wenzelm@20488
   644
  as in ``@{text "A.b.c"}''.  The last component is called \emph{base}
wenzelm@20488
   645
  name, the remaining prefix \emph{qualifier} (which may be empty).
wenzelm@20488
   646
  The idea of qualified names is to encode nested structures by
wenzelm@20488
   647
  recording the access paths as qualifiers.  For example, an item
wenzelm@20488
   648
  named ``@{text "A.b.c"}'' may be understood as a local entity @{text
wenzelm@20488
   649
  "c"}, within a local structure @{text "b"}, within a global
wenzelm@20488
   650
  structure @{text "A"}.  Typically, name space hierarchies consist of
wenzelm@20488
   651
  1--2 levels of qualification, but this need not be always so.
wenzelm@20437
   652
wenzelm@20476
   653
  The empty name is commonly used as an indication of unnamed
wenzelm@20488
   654
  entities, whenever this makes any sense.  The basic operations on
wenzelm@20488
   655
  qualified names are smart enough to pass through such improper names
wenzelm@20476
   656
  unchanged.
wenzelm@20476
   657
wenzelm@20476
   658
  \medskip A @{text "naming"} policy tells how to turn a name
wenzelm@20476
   659
  specification into a fully qualified internal name (by the @{text
wenzelm@20488
   660
  "full"} operation), and how fully qualified names may be accessed
wenzelm@20488
   661
  externally.  For example, the default naming policy is to prefix an
wenzelm@20488
   662
  implicit path: @{text "full x"} produces @{text "path.x"}, and the
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  standard accesses for @{text "path.x"} include both @{text "x"} and
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  @{text "path.x"}.  Normally, the naming is implicit in the theory or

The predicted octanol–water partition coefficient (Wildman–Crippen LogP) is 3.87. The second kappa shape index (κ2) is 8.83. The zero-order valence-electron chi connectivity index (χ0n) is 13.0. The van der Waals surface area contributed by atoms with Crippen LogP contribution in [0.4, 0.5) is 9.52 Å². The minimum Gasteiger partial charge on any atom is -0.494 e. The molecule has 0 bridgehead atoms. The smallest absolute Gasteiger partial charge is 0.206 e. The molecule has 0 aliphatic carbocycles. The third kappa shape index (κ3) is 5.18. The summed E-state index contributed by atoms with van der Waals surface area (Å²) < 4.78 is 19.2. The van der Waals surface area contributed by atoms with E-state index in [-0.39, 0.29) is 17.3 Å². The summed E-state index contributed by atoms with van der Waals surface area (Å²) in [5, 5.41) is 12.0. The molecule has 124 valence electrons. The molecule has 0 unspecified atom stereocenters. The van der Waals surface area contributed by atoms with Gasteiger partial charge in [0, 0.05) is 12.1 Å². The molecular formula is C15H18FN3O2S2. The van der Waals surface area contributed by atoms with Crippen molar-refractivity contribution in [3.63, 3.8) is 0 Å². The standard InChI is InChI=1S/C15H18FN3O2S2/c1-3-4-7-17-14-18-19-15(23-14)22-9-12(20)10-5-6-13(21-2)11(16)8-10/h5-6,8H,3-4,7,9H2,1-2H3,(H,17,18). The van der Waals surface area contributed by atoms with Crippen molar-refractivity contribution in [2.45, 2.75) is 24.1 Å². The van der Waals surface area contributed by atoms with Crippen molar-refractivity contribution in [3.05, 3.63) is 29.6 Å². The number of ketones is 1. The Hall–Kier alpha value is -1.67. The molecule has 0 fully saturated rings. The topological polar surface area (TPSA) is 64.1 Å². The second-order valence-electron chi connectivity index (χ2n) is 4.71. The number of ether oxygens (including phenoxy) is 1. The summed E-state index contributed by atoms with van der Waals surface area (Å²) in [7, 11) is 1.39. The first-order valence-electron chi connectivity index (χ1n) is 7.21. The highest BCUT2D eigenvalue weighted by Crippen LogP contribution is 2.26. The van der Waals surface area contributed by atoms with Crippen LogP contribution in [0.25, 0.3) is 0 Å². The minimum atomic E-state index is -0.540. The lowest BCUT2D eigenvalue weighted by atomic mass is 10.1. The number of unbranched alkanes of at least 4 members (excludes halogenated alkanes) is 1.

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  proof context; there are separate versions of the corresponding.
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  \medskip A @{text "name space"} manages a collection of fully
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  internalized names, together with a mapping between external names
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  and internal names (in both directions).  The corresponding @{text
wenzelm@20476
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  "intern"} and @{text "extern"} operations are mostly used for
wenzelm@20476
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  parsing and printing only!  The @{text "declare"} operation augments
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  a name space according to the accesses determined by the naming
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  policy.
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   674
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  \medskip As a general principle, there is a separate name space for
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  each kind of formal entity, e.g.\ logical constant, type
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  constructor, type class, theorem.  It is usually clear from the
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  occurrence in concrete syntax (or from the scope) which kind of
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  entity a name refers to.  For example, the very same name @{text
wenzelm@20488